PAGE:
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Acta Cirurgica Brasileira

Print version ISSN 0102-8650

Acta Cir. Bras. vol.12 no.1 São Paulo Mar. 1997

http://dx.doi.org/10.1590/S0102-86501997000100004 

ORIGINAL ARTICLE

 

Differential densities of nitric oxide synthesizing nerves in the sphincteric and non-sphincteric smooth muscles of human gut during fetal development1

 

 

Carlos Teixeira BrandtI; Andrew GrahamII; Paul Kwong Hang TamIII

IHead Professor Pediatric Surgery - Federal Univ. of Pernambuco
IIPathologist - Univ. of Oxford - England

Address reprint request to

 

 


SUMMARY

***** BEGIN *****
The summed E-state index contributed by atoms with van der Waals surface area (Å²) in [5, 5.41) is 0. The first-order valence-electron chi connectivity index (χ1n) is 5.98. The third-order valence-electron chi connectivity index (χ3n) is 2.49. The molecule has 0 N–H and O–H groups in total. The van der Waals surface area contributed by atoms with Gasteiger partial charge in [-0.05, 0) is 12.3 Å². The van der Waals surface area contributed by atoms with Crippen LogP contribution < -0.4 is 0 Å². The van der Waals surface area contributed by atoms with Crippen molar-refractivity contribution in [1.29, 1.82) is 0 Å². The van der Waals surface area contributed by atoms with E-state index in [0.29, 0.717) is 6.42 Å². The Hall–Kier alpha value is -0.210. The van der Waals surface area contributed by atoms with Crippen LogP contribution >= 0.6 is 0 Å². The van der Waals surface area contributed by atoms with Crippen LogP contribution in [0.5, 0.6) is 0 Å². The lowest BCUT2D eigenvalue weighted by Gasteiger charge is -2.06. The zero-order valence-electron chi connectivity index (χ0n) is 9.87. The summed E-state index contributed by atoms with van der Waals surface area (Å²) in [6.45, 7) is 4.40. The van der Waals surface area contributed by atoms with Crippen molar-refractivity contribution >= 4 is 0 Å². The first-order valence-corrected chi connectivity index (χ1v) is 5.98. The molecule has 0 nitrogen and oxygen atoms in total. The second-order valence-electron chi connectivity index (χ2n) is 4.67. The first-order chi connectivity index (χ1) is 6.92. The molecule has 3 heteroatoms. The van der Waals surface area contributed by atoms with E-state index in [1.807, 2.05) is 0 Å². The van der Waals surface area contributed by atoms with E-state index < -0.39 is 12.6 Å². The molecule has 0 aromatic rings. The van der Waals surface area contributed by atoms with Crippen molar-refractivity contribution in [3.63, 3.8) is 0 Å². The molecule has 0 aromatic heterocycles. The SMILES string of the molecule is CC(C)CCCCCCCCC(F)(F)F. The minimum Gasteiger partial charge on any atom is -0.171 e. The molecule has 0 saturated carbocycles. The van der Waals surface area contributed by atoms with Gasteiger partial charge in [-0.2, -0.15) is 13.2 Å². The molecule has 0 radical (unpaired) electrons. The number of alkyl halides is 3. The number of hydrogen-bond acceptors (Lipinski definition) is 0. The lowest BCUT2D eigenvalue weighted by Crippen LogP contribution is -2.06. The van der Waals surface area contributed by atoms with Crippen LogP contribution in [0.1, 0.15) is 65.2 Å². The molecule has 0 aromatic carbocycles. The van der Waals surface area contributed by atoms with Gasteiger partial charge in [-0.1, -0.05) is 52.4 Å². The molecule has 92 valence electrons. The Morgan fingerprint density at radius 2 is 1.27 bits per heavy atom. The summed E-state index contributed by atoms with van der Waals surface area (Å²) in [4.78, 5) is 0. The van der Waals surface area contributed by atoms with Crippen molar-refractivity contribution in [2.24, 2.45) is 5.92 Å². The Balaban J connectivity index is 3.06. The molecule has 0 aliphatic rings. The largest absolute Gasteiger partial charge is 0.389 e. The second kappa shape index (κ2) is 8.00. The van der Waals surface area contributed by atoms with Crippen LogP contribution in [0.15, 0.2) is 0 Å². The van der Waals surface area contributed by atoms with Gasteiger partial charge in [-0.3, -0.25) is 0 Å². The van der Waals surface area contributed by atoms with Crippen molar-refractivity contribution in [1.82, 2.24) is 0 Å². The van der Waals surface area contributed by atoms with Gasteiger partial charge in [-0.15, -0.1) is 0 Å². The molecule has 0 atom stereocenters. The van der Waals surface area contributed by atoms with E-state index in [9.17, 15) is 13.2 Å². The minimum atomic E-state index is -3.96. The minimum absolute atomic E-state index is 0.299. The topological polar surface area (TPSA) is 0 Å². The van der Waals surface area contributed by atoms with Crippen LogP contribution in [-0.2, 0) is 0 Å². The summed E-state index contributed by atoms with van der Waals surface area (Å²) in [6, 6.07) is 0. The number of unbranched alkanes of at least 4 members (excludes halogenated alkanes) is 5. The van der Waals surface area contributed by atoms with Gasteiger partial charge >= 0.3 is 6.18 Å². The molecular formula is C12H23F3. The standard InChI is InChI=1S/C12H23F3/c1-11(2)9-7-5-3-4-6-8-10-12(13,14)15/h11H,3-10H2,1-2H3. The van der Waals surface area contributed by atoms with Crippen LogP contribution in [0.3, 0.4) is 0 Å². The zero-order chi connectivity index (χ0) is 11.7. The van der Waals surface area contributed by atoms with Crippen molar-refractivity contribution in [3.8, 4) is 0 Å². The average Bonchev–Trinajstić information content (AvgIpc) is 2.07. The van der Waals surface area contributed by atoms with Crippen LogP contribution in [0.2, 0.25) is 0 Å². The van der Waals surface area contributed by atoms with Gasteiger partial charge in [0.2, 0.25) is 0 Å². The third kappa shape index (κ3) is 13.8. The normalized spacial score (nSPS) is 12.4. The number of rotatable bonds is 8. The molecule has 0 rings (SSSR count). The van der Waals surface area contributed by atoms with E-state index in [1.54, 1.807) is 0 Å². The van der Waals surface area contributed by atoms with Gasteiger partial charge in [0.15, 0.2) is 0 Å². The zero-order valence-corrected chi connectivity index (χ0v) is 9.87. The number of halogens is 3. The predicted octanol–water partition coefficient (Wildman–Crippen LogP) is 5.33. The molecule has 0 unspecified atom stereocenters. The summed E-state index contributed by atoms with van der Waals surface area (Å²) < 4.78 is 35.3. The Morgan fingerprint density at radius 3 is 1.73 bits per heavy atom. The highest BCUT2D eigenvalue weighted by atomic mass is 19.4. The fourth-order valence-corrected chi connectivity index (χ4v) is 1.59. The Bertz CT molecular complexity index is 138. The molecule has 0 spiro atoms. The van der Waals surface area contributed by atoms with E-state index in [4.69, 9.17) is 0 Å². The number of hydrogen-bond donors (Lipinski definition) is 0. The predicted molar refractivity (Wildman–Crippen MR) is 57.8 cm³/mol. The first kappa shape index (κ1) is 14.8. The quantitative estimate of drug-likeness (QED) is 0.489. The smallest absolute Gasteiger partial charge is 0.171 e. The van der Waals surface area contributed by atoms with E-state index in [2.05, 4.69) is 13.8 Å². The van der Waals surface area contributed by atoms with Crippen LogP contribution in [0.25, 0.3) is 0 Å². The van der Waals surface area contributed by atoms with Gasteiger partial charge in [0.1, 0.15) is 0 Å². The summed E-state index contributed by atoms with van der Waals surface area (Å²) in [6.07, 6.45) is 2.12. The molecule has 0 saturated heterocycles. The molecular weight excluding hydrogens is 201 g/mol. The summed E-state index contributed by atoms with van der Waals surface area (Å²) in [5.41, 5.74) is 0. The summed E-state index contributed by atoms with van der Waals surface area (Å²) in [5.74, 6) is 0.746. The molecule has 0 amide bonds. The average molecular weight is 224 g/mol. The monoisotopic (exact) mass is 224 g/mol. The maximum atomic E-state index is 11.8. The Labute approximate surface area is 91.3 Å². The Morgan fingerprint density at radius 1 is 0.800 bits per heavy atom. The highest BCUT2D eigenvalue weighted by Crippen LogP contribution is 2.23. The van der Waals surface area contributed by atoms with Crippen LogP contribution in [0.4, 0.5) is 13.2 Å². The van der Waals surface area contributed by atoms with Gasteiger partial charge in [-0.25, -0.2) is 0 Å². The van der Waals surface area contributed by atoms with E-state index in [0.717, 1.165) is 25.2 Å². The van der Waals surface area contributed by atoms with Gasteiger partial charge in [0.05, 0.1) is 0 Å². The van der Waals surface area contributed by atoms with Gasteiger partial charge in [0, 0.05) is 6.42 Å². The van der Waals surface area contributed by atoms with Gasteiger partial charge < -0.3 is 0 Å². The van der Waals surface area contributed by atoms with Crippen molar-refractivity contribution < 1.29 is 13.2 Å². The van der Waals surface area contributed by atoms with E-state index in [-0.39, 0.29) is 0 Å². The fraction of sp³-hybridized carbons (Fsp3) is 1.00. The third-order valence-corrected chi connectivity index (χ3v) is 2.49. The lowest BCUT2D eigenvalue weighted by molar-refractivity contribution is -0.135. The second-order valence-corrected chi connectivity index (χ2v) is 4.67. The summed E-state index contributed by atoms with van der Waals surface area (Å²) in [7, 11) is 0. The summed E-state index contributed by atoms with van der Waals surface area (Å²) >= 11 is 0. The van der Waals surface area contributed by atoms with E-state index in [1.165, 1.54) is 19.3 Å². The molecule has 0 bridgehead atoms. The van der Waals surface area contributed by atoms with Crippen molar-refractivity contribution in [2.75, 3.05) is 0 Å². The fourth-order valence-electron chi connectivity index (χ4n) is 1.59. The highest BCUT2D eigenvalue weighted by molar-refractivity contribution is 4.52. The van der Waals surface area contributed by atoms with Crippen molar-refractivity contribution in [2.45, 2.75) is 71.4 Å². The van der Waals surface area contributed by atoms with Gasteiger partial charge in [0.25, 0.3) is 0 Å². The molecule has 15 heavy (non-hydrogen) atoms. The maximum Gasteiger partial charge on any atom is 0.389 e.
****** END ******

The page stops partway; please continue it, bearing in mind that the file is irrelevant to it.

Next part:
Nitric oxide (NO) is involved in the inhibitory neurotransmission in the sphincteric and non-sphincteric smooth muscles. However, the relative contribution of nitric oxide synthesizing innervation to these functionally diverse parts of the gut, particularly during development, is unknown. Gastrointestinal sphincters and adjoining non-sphincteric bowel segments were obtained from 14 human fetuses with gestational ages between 12 and 23 weeks. NO synthesizing nerves were examined by nicotinamide adenine deoxinucleotide phosphate (NADPH) diaphorase histochemistry. The densities of NADPH positive nerves in the smooth muscle were quantified using a computerized image analyzing system on random sections. The NO synthesizing nerve density in intestinal smooth muscles decreased during fetal development as a result of increased interspacing between myenteric ganglia and a disproportionately larger increase in smooth muscle area than neuronal area. Similarly, the nerve densities were lower in sphincteric regions than adjoining non-sphincteric regions at the same gestational ages. There is a relative reduction of the density of NO synthesizing nerves in intestinal smooth muscle particularly in sphincteric regions during development. These findings may have relevance to the occurrence of congenital dysmotility disorders of the sphincteric regions.